That parallels my experience as well.. mine was essentially a flat plate equilateral triangle delta with a central rudder, AR~2. I was able to turn it without using ANY rudder input (elevons only), but a modest amount of rudder allowed it to carve cleaner, tighter turns.. I could also turn it with rudder only, but not quite as easy. It would maintain lateral control, even at very high AoA, nearly vertical descent.... next step is to build an improved version with motor & prop.I have a delta planform model made of flat foam that has a central fin and rudder. The rudder is effective. Adding it made a significant improvement n slow flight at high angles of attack.
hehe, I agree. Pinterest is not to be regarded as a useful tool. Just for entertainment and fun. But sometimes one of the things view'ed as entertainmant, gives a little spark of interestPinterest is a time wasting site, as it doesn't distinguish between delusions, concepts, plans, aeromodels, prototypes, or production machines. Terrible!
Thank you for your comments. I watched your videos several times over the years. Always liked your low aspect designs. Since you experimented with scale models and given your building experience, I'd like to pick your brain a bit if you don't mind:As I have said before designing even the simplest of aircraft is a non trivial task. With that said, it is possible for a non professional to design a successful aeroplane, many have done it including myself.
Your summary is spot on, obviously you have an idea of what your dream will look like, if you are still open minded, consider the flyability of your dream, things like vision can be a deal breaker, the FMX4 had clear panels in the floor.
I have built a number of LAR faceted models and simple flying wing glider models to study planform effect, the faceted models taught me that LAR behaves in a very different flight regime than conventional wings, even a flat plate will fly well if the planform is correct and the aspect ratio is low.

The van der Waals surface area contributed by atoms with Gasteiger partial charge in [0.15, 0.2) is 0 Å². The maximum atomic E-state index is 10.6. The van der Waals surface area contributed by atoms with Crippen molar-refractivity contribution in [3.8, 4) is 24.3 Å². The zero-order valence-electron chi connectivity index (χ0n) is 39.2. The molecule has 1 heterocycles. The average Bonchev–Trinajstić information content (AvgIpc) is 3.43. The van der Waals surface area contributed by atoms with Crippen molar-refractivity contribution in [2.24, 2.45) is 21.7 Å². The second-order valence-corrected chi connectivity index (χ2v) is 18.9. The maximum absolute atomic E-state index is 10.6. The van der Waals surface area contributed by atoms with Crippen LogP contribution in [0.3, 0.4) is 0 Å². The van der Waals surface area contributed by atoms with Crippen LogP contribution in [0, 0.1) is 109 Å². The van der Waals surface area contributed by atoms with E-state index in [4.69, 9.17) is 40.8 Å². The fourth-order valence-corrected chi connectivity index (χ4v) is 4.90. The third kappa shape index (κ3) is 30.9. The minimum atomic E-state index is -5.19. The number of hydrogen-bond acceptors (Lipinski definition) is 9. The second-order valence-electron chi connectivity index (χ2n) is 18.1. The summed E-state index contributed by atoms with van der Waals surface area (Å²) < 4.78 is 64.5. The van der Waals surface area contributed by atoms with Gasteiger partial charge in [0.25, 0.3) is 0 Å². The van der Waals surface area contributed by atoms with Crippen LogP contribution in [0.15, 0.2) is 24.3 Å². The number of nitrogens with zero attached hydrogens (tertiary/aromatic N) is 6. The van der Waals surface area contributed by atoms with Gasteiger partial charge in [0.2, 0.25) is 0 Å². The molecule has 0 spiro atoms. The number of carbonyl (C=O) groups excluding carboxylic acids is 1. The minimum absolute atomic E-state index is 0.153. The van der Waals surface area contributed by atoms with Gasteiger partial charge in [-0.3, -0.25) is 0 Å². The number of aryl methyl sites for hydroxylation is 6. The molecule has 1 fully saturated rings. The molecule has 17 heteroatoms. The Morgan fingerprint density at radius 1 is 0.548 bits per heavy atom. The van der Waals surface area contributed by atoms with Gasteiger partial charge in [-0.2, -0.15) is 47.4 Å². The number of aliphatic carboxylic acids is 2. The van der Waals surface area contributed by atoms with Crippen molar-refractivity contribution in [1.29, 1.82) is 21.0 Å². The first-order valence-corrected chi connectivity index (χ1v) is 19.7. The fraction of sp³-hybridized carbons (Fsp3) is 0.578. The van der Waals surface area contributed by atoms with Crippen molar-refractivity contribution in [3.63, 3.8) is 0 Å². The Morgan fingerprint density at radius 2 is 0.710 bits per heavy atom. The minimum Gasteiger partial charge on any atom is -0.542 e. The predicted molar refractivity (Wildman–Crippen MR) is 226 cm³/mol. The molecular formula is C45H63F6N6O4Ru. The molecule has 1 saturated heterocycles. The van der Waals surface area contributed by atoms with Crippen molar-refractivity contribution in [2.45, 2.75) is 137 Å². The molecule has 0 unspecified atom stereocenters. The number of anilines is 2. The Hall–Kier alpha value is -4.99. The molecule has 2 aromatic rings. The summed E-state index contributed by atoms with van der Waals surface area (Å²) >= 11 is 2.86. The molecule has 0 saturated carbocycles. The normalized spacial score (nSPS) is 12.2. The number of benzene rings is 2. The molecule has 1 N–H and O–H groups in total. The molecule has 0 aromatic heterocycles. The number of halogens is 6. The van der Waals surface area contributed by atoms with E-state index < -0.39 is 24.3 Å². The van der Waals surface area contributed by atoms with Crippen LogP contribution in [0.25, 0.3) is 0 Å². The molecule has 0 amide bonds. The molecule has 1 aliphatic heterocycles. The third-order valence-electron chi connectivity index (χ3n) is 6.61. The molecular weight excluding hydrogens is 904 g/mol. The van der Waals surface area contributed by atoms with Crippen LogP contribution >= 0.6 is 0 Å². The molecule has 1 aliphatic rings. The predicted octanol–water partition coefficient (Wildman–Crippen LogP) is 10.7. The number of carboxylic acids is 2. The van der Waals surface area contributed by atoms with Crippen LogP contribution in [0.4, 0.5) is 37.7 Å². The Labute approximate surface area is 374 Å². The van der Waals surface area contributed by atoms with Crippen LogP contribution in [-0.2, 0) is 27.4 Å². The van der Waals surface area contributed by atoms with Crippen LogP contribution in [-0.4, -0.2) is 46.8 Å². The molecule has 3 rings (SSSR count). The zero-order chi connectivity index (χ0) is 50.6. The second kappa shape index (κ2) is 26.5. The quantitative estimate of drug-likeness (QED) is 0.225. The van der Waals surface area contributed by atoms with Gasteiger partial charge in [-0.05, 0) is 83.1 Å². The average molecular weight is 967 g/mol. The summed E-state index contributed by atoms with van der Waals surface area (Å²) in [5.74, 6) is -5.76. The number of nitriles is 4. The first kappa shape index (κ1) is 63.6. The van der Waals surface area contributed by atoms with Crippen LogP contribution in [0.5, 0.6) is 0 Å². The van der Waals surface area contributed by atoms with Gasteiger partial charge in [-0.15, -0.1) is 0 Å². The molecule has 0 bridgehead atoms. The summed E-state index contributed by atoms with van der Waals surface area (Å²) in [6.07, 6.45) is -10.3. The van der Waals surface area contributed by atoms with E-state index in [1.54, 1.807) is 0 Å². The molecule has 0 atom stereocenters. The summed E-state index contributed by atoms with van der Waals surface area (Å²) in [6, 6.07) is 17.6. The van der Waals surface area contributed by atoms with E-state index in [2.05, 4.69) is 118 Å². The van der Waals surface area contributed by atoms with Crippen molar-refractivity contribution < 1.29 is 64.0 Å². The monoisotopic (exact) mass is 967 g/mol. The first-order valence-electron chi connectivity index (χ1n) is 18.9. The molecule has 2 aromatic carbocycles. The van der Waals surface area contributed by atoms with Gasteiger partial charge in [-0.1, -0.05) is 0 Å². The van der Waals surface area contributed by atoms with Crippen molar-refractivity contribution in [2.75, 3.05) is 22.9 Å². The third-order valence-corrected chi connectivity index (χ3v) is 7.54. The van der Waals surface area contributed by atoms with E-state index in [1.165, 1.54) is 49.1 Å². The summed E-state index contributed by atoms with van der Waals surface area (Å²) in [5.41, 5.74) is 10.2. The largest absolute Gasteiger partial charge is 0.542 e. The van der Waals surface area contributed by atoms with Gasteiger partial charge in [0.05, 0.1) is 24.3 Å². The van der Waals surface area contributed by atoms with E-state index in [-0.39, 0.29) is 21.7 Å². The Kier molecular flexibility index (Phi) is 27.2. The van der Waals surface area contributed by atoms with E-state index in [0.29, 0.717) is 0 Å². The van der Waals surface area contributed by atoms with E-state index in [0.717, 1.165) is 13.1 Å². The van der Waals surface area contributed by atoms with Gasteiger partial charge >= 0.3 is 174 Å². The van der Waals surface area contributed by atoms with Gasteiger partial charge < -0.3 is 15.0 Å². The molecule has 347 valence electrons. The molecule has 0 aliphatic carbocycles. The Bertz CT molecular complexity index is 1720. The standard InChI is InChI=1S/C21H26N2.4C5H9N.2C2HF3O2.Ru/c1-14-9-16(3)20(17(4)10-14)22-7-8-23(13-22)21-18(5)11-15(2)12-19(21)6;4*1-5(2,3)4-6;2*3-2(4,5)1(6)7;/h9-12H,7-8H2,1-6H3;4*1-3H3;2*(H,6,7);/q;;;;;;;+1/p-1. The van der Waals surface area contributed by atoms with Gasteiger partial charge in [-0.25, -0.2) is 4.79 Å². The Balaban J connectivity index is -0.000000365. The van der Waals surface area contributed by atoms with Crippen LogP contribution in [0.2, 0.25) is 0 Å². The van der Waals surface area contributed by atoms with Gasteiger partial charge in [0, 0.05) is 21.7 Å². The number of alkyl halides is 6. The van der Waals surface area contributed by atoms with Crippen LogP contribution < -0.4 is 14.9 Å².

even faceted airfoils can provide a good L/D, if you study the engine out glide of one of my models You will see that the L/D is not directly related to span.
Thank you. Vortex lift starts at around 7-8° AOA, you would need 'huge power' to counter the 'huge' drag at high alpha. Sure a low aspect design could fly at a 30° AOA or more but does it needs to? The Useless Flying Object, for instance, lands at a pretty 'normal' AOA from what we see on the videos.Nice refresher.
You only commented on the pros. The biggest drawback i see, is that in approach attitude you wont be able to get out of vortex mode unless you have huge power or time to drop the nose significantly or both.
I too would like to see a Piana-Canova inspired design being built and flown. My point is that we should be able to have a good enough idea about how the airplane is going to perform before it flies. Obviously it should be easier to do so with a Piana-Canova/Payen/Arup type of airplane with conventional airfoils and not relying on vortex lift. You're probably right, maybe the simplest way to LAR is by using conventional airfoils, straight lines and not rely on LEV.Personally, I would love to see more experimentation with the Piana-Canova rhomboidal planform just because its straight lines make it so suitable for quick and easy construction. It would be great to see a basic VW-powered PC-style single-seater to compare with other single-seat, VW-powered designs out there to get a concrete comparison of a straightforward LAR designs with other more conventional designs of similar weight using similar engines.
Because the best lift to drag ratio (and thus cruise) of most airplanes is at a CL of about 0.2 which will be at an AoA well below where the vortices are big enough to have much effect so an efficient cross section would be nice for cruise efficiency.Norman mentionned the fact that a wing below AR=2 will be entirely engulfed in tip vortices. At this point why even taking 2D models and values into account?
I probably misread your post. What I understood from your earlier post is that wingtip vortices, on a straight wing without taper for instance, will affect the entire wing at or below AR=2. If I understand correctly wingtip vortices are always there as long as the wing generates lift.Because the best lift to drag ratio (and thus cruise) of most airplanes is at a CL of about 0.2 which will be at an AoA well below where the vortices are big enough to have much effect so an efficient cross section would be nice for cruise efficiency.
I think the FMX4, with vortex lift, managed a CL around 1.0. So start there. I extracted numbers from Barnaby's PAV report. That will need sharp leading edges. I am highly suspicious of claims of high CL for low AR. Barnaby is a very talented guy. He designs 'real' aircraft at his day job... If he could only get around 1.0, that only confirms my suspicion of experimental error in the old low AR designs. Measuring speed accurately at high AOA is not a trivial matter. A pitot-static will read very low.OK, well here's where the rubber hits the road and where I don't have the math skills or engineering knowledge to answer the question. What sort of CL max is a reasonable estimate for something like a Piana-Canova design at a AR of just under 2.0? With some sort of basic rule of thumb I can estimate minimum speed and size the wing accordingly. Since Part 103/SSDR and microlight/LSA categories all have minimum speed and maximum weight requirements, that wing area required for stall/landing speed is the key factor that drives most of my conceptual designs.